Sociology, Criminology, Soccer
by Sebastian Johnson | Photo Credit: Dan Bartel / Chicago House AC
Chicago House forward AR Smith remembers the shock he felt the first few weeks attending Butler University in Indianapolis, Ind..
“I went to Butler, which is a PWI,” he says. “That is, a ‘primarily white institution.’ I was one of a handful of black people even attending the school, to begin with…I was often the only black student in many classes.”
The shock came from the many things Smith heard in these majority white classes – things that revealed just how misinformed his more privileged peers truly were.
“You’d hear people’s opinions and beliefs, and it just amazed me,” he says. “It amazed me how closed-minded people’s thoughts were, and how much they thought they knew about things they knew nothing about.”
Smith saw white students regurgitating the biased view on people of color that media sources had fed them. This was a state of affairs Smith was already intimately familiar with. You see, Smith wasn’t just double majoring in sociology and criminology, but he also was from a part of Chicago extremely affected by mindsets just like the ones he encountered at Butler.
“Sociology studies people,” Smith says. “The combination of sociology and criminology tell us why people commit certain acts.”
Prejudice exists all around us. Whether we like it or not, this is a world built on hierarchy. Minority communities have historically been shoved to the side, their communities torn asunder by a lack of access to the social services and economic opportunities ever-present in other communities.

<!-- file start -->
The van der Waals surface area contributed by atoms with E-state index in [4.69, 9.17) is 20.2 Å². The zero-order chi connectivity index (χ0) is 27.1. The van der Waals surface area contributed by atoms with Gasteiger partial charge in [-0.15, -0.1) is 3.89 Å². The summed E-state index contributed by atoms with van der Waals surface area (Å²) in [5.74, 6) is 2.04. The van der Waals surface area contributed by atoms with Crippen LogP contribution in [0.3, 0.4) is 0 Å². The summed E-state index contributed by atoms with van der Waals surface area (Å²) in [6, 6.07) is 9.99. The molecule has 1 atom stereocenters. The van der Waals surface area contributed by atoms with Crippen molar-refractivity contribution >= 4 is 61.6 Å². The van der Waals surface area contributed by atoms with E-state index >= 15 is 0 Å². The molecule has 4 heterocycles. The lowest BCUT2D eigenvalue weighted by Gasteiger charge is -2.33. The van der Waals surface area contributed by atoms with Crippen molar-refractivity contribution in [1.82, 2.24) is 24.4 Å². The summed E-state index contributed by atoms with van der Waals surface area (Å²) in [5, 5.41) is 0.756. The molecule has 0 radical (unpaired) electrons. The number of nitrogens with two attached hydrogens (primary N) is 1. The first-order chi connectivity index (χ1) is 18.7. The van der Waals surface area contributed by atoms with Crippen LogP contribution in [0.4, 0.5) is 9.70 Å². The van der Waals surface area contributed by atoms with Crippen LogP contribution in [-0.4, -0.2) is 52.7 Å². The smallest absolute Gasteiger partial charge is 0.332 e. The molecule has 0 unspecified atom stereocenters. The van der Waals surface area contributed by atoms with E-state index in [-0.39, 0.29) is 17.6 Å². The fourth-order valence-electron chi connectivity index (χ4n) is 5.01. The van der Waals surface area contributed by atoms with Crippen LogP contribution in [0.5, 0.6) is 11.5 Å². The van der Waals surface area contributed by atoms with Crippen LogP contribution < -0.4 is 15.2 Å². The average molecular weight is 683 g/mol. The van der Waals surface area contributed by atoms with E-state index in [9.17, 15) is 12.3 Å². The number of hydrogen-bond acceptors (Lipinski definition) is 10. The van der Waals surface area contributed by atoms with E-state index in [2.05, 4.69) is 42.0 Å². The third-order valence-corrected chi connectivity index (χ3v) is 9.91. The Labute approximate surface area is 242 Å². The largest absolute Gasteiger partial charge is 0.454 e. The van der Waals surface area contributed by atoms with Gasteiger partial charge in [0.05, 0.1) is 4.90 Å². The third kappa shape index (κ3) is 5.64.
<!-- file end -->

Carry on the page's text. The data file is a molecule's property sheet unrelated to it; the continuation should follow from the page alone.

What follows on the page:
Smith has also been in the uncommon position of playing soccer extensively overseas, and witnessing first hand how people of color are treated not just in the United States, but all over the world. Smith has been called upon to play for teams as far away as Spain and Sweden. Unfortunately, he found that people of color will often face even worse treatment across the ocean. He recalls one particularly bad incident when he was playing in Spain.
“I was taking a corner kick, and fans were yelling slurs,” Smith says. “At some point during the game, someone threw a banana on the field.”
Smith continued, recalling that one of his African-English teammates simply picked up the banana, ate it, and kept playing.
Smith wasn’t exactly shocked by the racially-driven incidents he experienced. His studies at Butler informed him greatly about the pitfalls of cultural misunderstanding – misunderstandings that can become greatly exacerbated in ethnically homogenous societies like Sweden. Even a fairly diverse country such as Spain, with it’s history of Moorish rule, still suffers from these social ills.
This is perhaps best exemplified by the conversations Smith has had with a young Ethiopian boy who lives in Sweden. He’s kept in contact with him since his time playing there, and the boy will often tell Smith of the racial injustices he will personally experience on a day to day basis.
“He was 10 years old when I went there,” Smith says. “He’s treated poorly at school, and even though he’s one of the better soccer players there his coaches wont play him.”
Even after facing such vicious hate, Smith has been able to see through to what our society could look like. His understanding of the socio-economic factors that lead to prejudice have given him a drive to change the world we live in. Smith has had the help of his club which has had a heavy focus on social awareness since their inception earlier this year.
“First and foremost, I try to get [my teammates] on the same page,” he says. “It’s about learning each other, and learning each other’s beliefs.”
Smith has also taken this mindset out of the stadium, participating many times in outreach programs set up by Chicago House.
For Smith, it’s not just helping the community where he plays, but the city that raised him to be the man he’s become. Smith has a personal investment in creating a Chicago where all have equal access to opportunity – a city driven not by hate, but by understanding and a shared common goal.
As for his future, Smith thinks he may use his degrees but he’s unsure as to what he wants to do. One thing he does know – he wants to continue to help the city he loves continue to evolve and grow.